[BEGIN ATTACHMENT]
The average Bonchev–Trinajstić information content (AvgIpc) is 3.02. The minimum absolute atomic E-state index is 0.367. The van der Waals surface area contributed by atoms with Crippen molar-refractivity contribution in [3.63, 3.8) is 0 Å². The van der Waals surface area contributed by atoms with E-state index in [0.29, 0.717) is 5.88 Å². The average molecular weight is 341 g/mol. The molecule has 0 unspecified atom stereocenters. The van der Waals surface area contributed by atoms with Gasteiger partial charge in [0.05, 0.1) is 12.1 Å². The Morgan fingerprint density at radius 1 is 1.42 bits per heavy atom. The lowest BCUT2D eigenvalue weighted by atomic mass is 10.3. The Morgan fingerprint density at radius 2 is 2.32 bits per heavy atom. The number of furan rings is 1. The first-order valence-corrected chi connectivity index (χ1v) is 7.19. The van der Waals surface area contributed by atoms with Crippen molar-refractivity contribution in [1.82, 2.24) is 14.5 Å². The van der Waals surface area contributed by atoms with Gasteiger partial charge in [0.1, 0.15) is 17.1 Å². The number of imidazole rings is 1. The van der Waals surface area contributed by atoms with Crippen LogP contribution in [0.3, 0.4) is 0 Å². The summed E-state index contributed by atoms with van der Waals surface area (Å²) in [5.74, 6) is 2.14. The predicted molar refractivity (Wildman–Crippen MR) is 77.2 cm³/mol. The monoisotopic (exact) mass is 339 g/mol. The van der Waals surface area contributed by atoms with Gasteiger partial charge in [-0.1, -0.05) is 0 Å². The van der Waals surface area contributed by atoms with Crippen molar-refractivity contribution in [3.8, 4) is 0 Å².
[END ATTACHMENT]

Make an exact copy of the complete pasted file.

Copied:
The average Bonchev–Trinajstić information content (AvgIpc) is 3.02. The minimum absolute atomic E-state index is 0.367. The van der Waals surface area contributed by atoms with Crippen molar-refractivity contribution in [3.63, 3.8) is 0 Å². The van der Waals surface area contributed by atoms with E-state index in [0.29, 0.717) is 5.88 Å². The average molecular weight is 341 g/mol. The molecule has 0 unspecified atom stereocenters. The van der Waals surface area contributed by atoms with Gasteiger partial charge in [0.05, 0.1) is 12.1 Å². The Morgan fingerprint density at radius 1 is 1.42 bits per heavy atom. The lowest BCUT2D eigenvalue weighted by atomic mass is 10.3. The Morgan fingerprint density at radius 2 is 2.32 bits per heavy atom. The number of furan rings is 1. The first-order valence-corrected chi connectivity index (χ1v) is 7.19. The van der Waals surface area contributed by atoms with Crippen molar-refractivity contribution in [1.82, 2.24) is 14.5 Å². The van der Waals surface area contributed by atoms with Gasteiger partial charge in [0.1, 0.15) is 17.1 Å². The number of imidazole rings is 1. The van der Waals surface area contributed by atoms with Crippen LogP contribution in [0.3, 0.4) is 0 Å². The summed E-state index contributed by atoms with van der Waals surface area (Å²) in [5.74, 6) is 2.14. The predicted molar refractivity (Wildman–Crippen MR) is 77.2 cm³/mol. The monoisotopic (exact) mass is 339 g/mol. The van der Waals surface area contributed by atoms with Gasteiger partial charge in [-0.1, -0.05) is 0 Å². The van der Waals surface area contributed by atoms with Crippen molar-refractivity contribution in [3.8, 4) is 0 Å².